As you may recall, I took the last few days off, during which I tinkered extensively with the right-hand column (result: four fresh Top Five picks and several new blogs in the “Sites to See” module) and rummaged through my overflowing basketful of accumulated links. Here’s a snootful of what a bunch of other interesting people have been writing in recent weeks.
I really should do this more often….
– Ms. Critical Mass takes a cold-eyed look at the effects of the spread of adjunct teaching on academic freedom:
Almost half of all college teachers are entirely unprotected by the vaunted “academic freedom” that is so often touted as the philosophical mainstay of academic life. Add to the number of adjuncts the number of grad students and non-tenured assistant professors who are also teaching college courses in the absence of job security, and you get a picture of an academic world where very, very few people actually have the freedom to speak, write, research, and teach as they see fit (by “see fit” I don’t mean to defend those teachers who abuse their positions to proselytize, or who are incompetent in some way; I mean to defend those who might have legitimate reasons for pursuing unorthodox pedagogical methods and scholarly topics, as well as those whose politics might endanger their professional positions, if known). The picture is one of an academic world in which “academic freedom” is the privilege of the tenured few; it is thus not a “freedom” at all, but the special privilege of an increasingly small group of academic elites….
Read and ponder.
– Says Eric Berlin:
I’m no music critic. So I can’t write 500 words on why Fiona Apple’s song Extraordinary Machine is so wonderful. All I know is, it’s unlike anything else I’ve ever heard–certainly unlike any pop song–and you should go find a way to listen to it right now. That is all.
I could probably write those 500 words, but I won’t. I’ll just say that I must have listened to “Extraordinary Machine” (the song, not the album) at least a couple of dozen times since Ms. in the wings first drew it to my attention, bless her. It’s that different–and that cool.
– Mr. American Scene is in a true-confession mode when it comes to important books he’s never read. (Henry IV? Yikes!)
– Are drama critics getting dumber? Is that even possible? Michael Coveney thinks so:
Instead, too many theatre reviews do little more than describe something as “great” or “awful.” Even when the writing is stylish, reviews will often lack the knowledge that was taken for granted a generation ago. And increasingly, editors are sending in the critical clowns in the true joke spirit of contemporary journalism….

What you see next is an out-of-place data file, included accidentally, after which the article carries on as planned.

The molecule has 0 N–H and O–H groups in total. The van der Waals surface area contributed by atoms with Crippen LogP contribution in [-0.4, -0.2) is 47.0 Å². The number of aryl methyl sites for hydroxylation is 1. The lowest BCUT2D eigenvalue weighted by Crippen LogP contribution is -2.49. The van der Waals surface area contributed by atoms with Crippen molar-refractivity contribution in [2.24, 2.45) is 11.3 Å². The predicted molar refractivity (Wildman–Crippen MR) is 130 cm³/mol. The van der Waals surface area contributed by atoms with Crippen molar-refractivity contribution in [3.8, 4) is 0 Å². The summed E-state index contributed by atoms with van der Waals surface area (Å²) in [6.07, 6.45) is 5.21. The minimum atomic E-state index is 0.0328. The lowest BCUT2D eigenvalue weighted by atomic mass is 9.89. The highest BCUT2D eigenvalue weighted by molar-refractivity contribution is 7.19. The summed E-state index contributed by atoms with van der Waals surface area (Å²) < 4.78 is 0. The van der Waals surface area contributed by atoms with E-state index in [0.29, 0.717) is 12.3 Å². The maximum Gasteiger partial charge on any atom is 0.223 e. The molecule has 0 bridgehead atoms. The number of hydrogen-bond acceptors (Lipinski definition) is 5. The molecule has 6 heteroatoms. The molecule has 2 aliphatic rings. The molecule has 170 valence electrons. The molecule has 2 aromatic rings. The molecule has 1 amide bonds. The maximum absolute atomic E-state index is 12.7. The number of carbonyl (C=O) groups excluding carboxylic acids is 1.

– Mr. Modern Kicks disagrees with me about Jed Perl’s New Art City: Manhattan at Mid-Century. I loved it, he didn’t. While he failed to change my mind, he made me think–without raising his voice. Smart, civilized disagreement…what a concept.
– Anna L. Conti waxes amusing on art gallery postcards:
The image on the postcard always sells. In my experience, this is not an absolute law but it happens more often than not. In the past, I’ve sometimes poked fun at the people who come in, give the entire show a 30-second glance and then say, “Where’s the one on the card?” And boy, are they upset if it’s sold already. At some of my shows, I’ve had people call as soon as they receive the card (before they’ve seen anything in person) and want to put a hold on the painting they saw on the card. Once, at an opening, I saw two people get into a fight over who was going buy a particular painting (naturally, it was the one on the card.)…
Which reminds me of one of my own corollary propositions to Murphy’s Law: Don’t even bother looking for a postcard of your favorite painting in a museum.
– The Museum of Modern Art is deaccessioning (i.e., selling off) an important late oil painting by Milton Avery. In case you’ve been wondering what MoMA doesn’t think worth hanging onto, much less hanging, this is what it looks like.
– You like Top Ten lists, big boy? Mr. Modern Art Notes obliges with an annotated list of his ten favorite American cities in which to see art.
– Incidentally, did you know that the FBI’s Art Theft Program has a Web site…
– …or that you can take an online test to see whether you know enough about the United States to become a naturalized U.S. citizen?
– And have you ever wondered why The Complete New Yorker: Eighty Years of the Nation’s Greatest Magazine is so damn cumbersome to use, lovely and amazing though it is to have all of The New Yorker on DVD? Go here for the answer.
– Speaking of lawyers (which we were), allow me to remind you yet again bloggers get sued, for all sorts of reasons. Mr. BuzzMachine has a hair-raising list of recent anti-blog litigation. Read it and take cover.
– Finally, here’s the scoop on that $100 student laptop you’ve been reading about. (No, you can’t buy one. Sorry.)